- Original research
- Open Access
Interfacility transfers in a non-trauma system setting: an assessment of the Greek reality
Scandinavian Journal of Trauma, Resuscitation and Emergency Medicinevolume 18, Article number: 14 (2010)
Quality assessment of any trauma system involves the evaluation of the transferring patterns. This study aims to assess interfacility transfers in the absence of a formal trauma system setting and to estimate the benefits from implementing a more organized structure.
The 'Report of the Epidemiology and Management of Trauma in Greece' is a one year project of trauma patient reporting throughout the country. It provided data concerning the patterns of interfacility transfers. We compared the transferred patient group to the non transferred patient group. Information reviewed included patient and injury characteristics, need for an operation, Intensive Care Unit (ICU) admittance and mortality. Analysis employed descriptive statistics and Chi-square test. Interfacility transfers were then assessed according to each health care facility's availability of five requirements; Computed Tomography scanner, ICU, neurosurgeon, orthopedic and vascular surgeon.
Data on 8,524 patients were analyzed; 86.3% were treated at the same facility, whereas 13.7% were transferred. Transferred patients tended to be younger, male, and more severely injured than non transferred patients. Moreover, they were admitted to ICU more often, had a higher mortality rate but were less operated on compared to non transferred patients. The 34.3% of transfers was from facilities with none of the five requirements, whereas the 12.4% was from those with one requirement. Low level facilities, with up to three requirements transferred 43.2% of their transfer volume to units of equal resources.
Trauma management in Greece results in a high number of transfers. Patients are frequently transferred between low level facilities. Better coordination could lead to improved outcomes and less cost.
The goal of a trauma system is to consistently get the right patient to the right type of hospital in the right amount of time. This requires an organized and coordinated process . Trauma systems are designed to centralize resources and experience, to assure appropriate access to definite care and to maximize efficiency [2, 3]. Although trauma systems have reduced trauma mortality in the USA [4–7], most European countries including Greece do not have formal systems.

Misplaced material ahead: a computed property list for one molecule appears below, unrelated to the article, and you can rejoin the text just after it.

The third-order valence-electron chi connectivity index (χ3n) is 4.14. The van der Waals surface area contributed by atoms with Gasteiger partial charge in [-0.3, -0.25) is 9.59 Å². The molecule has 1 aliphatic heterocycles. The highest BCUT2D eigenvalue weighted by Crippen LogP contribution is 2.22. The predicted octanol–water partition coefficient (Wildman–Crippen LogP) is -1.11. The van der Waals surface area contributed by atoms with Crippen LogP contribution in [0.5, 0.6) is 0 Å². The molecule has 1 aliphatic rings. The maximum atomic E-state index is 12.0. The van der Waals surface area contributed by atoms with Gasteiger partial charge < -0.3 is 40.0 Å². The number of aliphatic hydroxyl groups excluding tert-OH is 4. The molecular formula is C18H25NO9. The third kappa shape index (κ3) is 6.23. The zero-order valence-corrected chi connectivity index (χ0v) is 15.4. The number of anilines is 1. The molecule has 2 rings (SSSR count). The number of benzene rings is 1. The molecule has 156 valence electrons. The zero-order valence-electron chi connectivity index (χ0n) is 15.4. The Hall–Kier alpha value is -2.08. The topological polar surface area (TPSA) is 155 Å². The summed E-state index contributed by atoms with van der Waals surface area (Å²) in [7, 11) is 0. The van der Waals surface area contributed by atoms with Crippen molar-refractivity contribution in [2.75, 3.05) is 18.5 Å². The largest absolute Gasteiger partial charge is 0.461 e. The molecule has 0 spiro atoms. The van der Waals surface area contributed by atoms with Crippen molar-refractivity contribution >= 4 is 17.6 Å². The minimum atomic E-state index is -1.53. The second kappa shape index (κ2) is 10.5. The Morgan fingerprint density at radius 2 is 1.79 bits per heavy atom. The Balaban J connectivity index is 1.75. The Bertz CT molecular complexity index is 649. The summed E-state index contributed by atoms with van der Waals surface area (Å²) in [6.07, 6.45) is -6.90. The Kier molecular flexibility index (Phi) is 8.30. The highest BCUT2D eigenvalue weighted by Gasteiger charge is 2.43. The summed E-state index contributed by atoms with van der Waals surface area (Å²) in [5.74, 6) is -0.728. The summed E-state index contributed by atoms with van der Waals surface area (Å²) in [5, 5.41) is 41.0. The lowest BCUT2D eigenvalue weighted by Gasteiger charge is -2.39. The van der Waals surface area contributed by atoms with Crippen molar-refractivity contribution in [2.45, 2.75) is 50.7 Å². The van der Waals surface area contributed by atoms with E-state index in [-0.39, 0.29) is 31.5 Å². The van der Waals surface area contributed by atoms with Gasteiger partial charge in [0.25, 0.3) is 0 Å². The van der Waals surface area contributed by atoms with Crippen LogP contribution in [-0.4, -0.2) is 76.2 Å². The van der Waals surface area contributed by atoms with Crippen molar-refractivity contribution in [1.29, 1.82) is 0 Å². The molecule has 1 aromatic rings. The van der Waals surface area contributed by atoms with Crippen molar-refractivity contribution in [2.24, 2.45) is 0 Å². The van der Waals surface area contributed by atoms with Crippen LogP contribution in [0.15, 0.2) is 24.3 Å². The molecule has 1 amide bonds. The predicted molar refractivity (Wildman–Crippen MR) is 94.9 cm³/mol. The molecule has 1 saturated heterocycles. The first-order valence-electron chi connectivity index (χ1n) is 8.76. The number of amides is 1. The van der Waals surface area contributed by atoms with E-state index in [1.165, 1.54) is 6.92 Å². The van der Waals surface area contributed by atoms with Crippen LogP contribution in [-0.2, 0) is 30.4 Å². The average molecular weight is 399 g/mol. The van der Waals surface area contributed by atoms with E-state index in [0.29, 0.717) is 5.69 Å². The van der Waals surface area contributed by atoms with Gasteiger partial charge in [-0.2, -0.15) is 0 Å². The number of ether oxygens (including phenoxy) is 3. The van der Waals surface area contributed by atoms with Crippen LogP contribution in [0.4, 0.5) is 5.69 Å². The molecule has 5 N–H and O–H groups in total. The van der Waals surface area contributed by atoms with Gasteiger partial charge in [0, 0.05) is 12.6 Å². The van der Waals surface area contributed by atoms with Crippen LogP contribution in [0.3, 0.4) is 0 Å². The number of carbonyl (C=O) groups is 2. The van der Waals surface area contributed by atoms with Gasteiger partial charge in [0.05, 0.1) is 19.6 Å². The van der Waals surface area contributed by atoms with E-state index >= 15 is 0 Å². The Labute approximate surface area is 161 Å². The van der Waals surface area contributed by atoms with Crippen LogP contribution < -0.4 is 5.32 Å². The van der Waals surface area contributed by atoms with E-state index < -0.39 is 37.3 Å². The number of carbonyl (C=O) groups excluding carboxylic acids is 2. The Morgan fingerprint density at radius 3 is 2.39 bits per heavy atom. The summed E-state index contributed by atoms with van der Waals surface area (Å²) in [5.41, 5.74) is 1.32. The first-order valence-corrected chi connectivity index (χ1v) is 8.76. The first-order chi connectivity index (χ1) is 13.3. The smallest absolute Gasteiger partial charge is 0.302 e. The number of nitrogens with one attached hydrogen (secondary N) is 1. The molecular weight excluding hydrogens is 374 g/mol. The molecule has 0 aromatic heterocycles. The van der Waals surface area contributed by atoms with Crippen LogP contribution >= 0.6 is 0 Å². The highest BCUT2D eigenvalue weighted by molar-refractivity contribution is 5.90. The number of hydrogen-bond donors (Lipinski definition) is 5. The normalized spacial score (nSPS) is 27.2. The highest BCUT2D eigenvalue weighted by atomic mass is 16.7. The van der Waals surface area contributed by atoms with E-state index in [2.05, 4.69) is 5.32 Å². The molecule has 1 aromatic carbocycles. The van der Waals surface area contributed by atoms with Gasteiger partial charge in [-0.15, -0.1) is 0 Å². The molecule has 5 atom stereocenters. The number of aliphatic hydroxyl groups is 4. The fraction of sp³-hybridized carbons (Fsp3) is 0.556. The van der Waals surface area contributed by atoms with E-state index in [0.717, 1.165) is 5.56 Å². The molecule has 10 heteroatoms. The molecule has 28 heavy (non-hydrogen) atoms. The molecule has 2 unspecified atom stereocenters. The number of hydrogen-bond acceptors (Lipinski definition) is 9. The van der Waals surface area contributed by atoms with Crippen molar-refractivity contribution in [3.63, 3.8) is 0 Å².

Interfacility transfers are resource intensive, particularly in rural regions where patients may require transport over hundreds of miles, and transport time may delay definite treatment . Transfers from rural to urban areas are often required for specialist expertise and/or more sophisticated treatment options . Quality assessment for any established or proposed trauma system requires the evaluation of transport patterns.
The National Health System in Greece is government funded and has three levels of health care facilities. Primary health care units are general practitioner based outpatient facilities. They are mostly implemented in remote areas to address the need for emergency care. Secondary health care units are general hospitals. In most cases, these structures are situated in the capital of each of the 50 prefectures. There is considerable diversity among these facilities. Those that are situated in major cities may be quite sophisticated whereas those in remote, rural prefectures usually have limited resources and personnel. The third degree of health care (tertiary units) consists of specialized centers and university hospitals which are primarily in major cities. Secondary health care units may function like a Level II, III or IV trauma center, whereas a tertiary unit has capabilities similar to a Level I or II trauma center. Emergency incidents in our country are referred to the regional primary or secondary health care facility and if further resources are needed, patients are transferred to a higher level center. There are some private hospitals but these are mostly located in major cities.
In many ways, Greece is highly urbanized and more than 40% of the population lives in the two major cities. However, there are hundreds of habitable islands many with limited access to the mainland.
The National Emergency Center is the only official carrier responsible for patient transportation in Greece. Transfers from islands are performed by ground, air or water. Transfer means personnel are mostly paramedics with varying degrees of emergency care training. There is a coordinating authority in the National Emergency Center but it has radio access only to the ambulances and not to the receiving hospital.